Glancing back at previous articles penned on investment matters underlined just how boring markets have become. Much the same ground seems to have been covered over and over again for several weeks now. The US continues to hover close to its all-time high despite mixed news emerging from the economy there, while our own benchmark index appears to have given up trying to beat the 1999 peak and has been drifting down.
In a way it is surprising investors are not more unsettled than they appear. The situation in the Middle East is giving serious reasons for concern, while economic progress is sluggish on a number of fronts. The contraction in the US economy came as something of a surprise and looks at odds with better news on both the jobs and housing outlook there. Perhaps now is as good a time as any to cast an eye on investment areas not so often in the news.
It happened that a month ago – just after my last contribution to this esteemed journal was published – I took part in a conference on private equity aimed at professional investors. My role was hardly significant – moderating a panel discussing whether or not there was a right time to invest in this sector – but it did provide the opportunity to catch up on what is happening in a corner of the investment world that is less well understood than others.
Divergence in private equity strategies
To be fair, the conference was focused on listed private equity vehicles, primarily investment companies, and was organised by LPEq, the trade body that represents many of them. When attending the conference they organised a year ago, I was struck by the wide variety of approaches taken to provide investor access to this sector. As with so many investment areas, it is important to discover exactly what the manager is actually doing with investors’ money before jumping aboard.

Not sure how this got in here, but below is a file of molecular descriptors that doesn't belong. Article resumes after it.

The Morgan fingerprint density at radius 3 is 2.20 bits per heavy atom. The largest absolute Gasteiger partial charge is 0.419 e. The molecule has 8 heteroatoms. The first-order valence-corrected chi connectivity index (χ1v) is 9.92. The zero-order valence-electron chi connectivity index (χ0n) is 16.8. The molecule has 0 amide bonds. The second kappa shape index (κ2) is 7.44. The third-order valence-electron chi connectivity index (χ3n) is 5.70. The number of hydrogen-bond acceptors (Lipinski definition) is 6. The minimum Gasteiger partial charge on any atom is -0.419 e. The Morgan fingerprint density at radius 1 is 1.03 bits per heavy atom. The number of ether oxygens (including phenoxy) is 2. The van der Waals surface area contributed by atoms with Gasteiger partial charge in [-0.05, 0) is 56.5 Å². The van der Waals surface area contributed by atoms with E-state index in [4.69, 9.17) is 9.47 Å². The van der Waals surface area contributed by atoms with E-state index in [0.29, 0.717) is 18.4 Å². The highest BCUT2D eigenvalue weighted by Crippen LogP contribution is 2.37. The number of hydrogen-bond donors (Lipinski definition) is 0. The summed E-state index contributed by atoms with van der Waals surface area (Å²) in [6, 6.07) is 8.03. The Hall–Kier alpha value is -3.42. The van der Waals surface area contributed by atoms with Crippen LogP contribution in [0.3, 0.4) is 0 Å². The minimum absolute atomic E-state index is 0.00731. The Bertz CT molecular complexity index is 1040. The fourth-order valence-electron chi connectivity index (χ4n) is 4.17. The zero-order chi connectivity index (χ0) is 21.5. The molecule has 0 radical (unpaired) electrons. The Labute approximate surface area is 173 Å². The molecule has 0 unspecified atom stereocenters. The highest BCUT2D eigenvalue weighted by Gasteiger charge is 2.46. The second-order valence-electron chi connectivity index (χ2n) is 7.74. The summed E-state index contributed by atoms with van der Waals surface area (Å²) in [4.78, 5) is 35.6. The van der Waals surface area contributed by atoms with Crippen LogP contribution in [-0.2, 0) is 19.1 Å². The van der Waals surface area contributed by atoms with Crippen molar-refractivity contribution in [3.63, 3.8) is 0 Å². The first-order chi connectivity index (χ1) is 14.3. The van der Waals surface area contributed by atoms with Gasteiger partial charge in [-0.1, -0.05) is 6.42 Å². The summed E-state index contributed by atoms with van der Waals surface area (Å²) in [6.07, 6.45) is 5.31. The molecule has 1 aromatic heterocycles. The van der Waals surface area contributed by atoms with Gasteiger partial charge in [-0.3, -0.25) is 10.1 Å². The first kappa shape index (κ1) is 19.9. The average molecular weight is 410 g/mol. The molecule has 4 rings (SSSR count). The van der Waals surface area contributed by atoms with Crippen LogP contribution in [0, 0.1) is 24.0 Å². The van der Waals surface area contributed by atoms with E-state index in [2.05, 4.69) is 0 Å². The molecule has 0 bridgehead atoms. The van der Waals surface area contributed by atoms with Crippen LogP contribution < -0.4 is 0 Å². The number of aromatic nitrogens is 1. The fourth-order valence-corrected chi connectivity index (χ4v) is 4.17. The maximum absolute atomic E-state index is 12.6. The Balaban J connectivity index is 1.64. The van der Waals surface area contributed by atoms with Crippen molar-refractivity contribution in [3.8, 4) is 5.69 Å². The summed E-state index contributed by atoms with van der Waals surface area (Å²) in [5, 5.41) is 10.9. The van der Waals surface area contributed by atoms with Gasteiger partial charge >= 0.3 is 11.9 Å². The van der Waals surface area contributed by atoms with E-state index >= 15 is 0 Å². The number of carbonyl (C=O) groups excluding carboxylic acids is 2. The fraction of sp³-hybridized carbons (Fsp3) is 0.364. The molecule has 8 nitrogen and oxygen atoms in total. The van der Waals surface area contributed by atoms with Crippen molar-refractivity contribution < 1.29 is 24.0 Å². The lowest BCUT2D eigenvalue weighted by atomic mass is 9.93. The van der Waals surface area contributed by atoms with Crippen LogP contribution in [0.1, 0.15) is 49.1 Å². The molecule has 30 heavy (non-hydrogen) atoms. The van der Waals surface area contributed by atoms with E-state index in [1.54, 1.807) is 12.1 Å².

I should, perhaps, declare an interest here. I have invested in private equity on more than one occasion, using both listed companies and private partnerships, with varying degrees of success. The original trigger for exploring what was on offer was a set of statistics published by the Association of Investment Companies demonstrating that the top of the longer term performance tables was dominated by private equity trusts.
This was, of course, a little while ago, but the principle seemed sound then and continues to be so today. What derailed this track record was the financial crisis of 2008. Private equity firms found bank finance more difficult to access, buyers of businesses they wished to sell harder to come by and a generally less favourable environment in which to operate. With liquidity suddenly an issue, discounts widened sharply in early 2009, with as much as 90 per cent being reached in some instances.
With the benefit of hindsight, many listed private equity shares were a positive steal at those prices. Today discounts have narrowed sharply, though 20 per cent is not rare. The managers will tell you, though, that businesses sold invariably achieve a premium to the value ascribed to them in the balance sheet. And here, of course, lies one of the problems facing those evaluating such vehicles. The value placed upon the underlying assets is something of a judgment call, rather than a matter of adding up investments priced in a market.
We never did really reach a conclusion as to whether there was a right time to buy – or to sell, for that matter – private equity investment vehicles, though there were clearly strong arguments in favour of both a strategic and a tactical approach to investing. What did come through, though, was that the climate for these managers had improved out of all recognition, with a much freer market existing for their underlying investments. This continues to be a sector worth watching, but only for those who understand the risks.
Brian Tora is an associate with investment managers JM Finn & Co